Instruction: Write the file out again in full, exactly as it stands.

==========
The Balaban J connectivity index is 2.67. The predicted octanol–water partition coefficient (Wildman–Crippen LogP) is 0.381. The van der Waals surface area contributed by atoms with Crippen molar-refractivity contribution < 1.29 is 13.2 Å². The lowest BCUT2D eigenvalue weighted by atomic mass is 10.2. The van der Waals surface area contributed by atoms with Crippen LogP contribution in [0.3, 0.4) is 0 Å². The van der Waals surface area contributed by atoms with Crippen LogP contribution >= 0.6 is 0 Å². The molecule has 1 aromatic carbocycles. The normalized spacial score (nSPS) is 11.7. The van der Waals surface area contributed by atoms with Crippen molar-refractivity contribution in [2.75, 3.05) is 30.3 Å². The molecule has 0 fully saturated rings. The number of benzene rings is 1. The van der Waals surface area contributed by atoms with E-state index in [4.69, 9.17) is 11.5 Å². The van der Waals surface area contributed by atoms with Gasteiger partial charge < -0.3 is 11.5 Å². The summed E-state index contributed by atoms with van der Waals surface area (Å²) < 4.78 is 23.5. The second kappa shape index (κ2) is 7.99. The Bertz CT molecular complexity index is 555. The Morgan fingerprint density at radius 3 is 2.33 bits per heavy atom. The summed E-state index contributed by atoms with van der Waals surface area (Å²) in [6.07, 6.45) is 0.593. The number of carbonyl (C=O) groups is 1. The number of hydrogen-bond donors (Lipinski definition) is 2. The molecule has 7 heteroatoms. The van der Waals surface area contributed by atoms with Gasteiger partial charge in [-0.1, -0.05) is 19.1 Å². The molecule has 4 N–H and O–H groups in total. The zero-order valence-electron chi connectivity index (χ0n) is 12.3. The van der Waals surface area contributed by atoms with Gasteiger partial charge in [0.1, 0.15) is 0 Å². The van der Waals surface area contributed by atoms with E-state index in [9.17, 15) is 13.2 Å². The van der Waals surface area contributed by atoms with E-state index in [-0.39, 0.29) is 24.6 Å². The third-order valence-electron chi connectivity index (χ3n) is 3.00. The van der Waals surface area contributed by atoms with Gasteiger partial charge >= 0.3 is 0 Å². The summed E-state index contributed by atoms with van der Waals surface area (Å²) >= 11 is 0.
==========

The Balaban J connectivity index is 2.67. The predicted octanol–water partition coefficient (Wildman–Crippen LogP) is 0.381. The van der Waals surface area contributed by atoms with Crippen molar-refractivity contribution < 1.29 is 13.2 Å². The lowest BCUT2D eigenvalue weighted by atomic mass is 10.2. The van der Waals surface area contributed by atoms with Crippen LogP contribution in [0.3, 0.4) is 0 Å². The van der Waals surface area contributed by atoms with Crippen LogP contribution >= 0.6 is 0 Å². The molecule has 1 aromatic carbocycles. The normalized spacial score (nSPS) is 11.7. The van der Waals surface area contributed by atoms with Crippen molar-refractivity contribution in [2.75, 3.05) is 30.3 Å². The molecule has 0 fully saturated rings. The number of benzene rings is 1. The van der Waals surface area contributed by atoms with E-state index in [4.69, 9.17) is 11.5 Å². The van der Waals surface area contributed by atoms with Gasteiger partial charge < -0.3 is 11.5 Å². The summed E-state index contributed by atoms with van der Waals surface area (Å²) < 4.78 is 23.5. The second kappa shape index (κ2) is 7.99. The Bertz CT molecular complexity index is 555. The Morgan fingerprint density at radius 3 is 2.33 bits per heavy atom. The summed E-state index contributed by atoms with van der Waals surface area (Å²) in [6.07, 6.45) is 0.593. The number of carbonyl (C=O) groups is 1. The number of hydrogen-bond donors (Lipinski definition) is 2. The molecule has 7 heteroatoms. The van der Waals surface area contributed by atoms with Gasteiger partial charge in [-0.1, -0.05) is 19.1 Å². The molecule has 4 N–H and O–H groups in total. The zero-order valence-electron chi connectivity index (χ0n) is 12.3. The van der Waals surface area contributed by atoms with Gasteiger partial charge in [0.1, 0.15) is 0 Å². The van der Waals surface area contributed by atoms with E-state index in [9.17, 15) is 13.2 Å². The van der Waals surface area contributed by atoms with E-state index in [-0.39, 0.29) is 24.6 Å². The third-order valence-electron chi connectivity index (χ3n) is 3.00. The van der Waals surface area contributed by atoms with Gasteiger partial charge >= 0.3 is 0 Å². The summed E-state index contributed by atoms with van der Waals surface area (Å²) >= 11 is 0.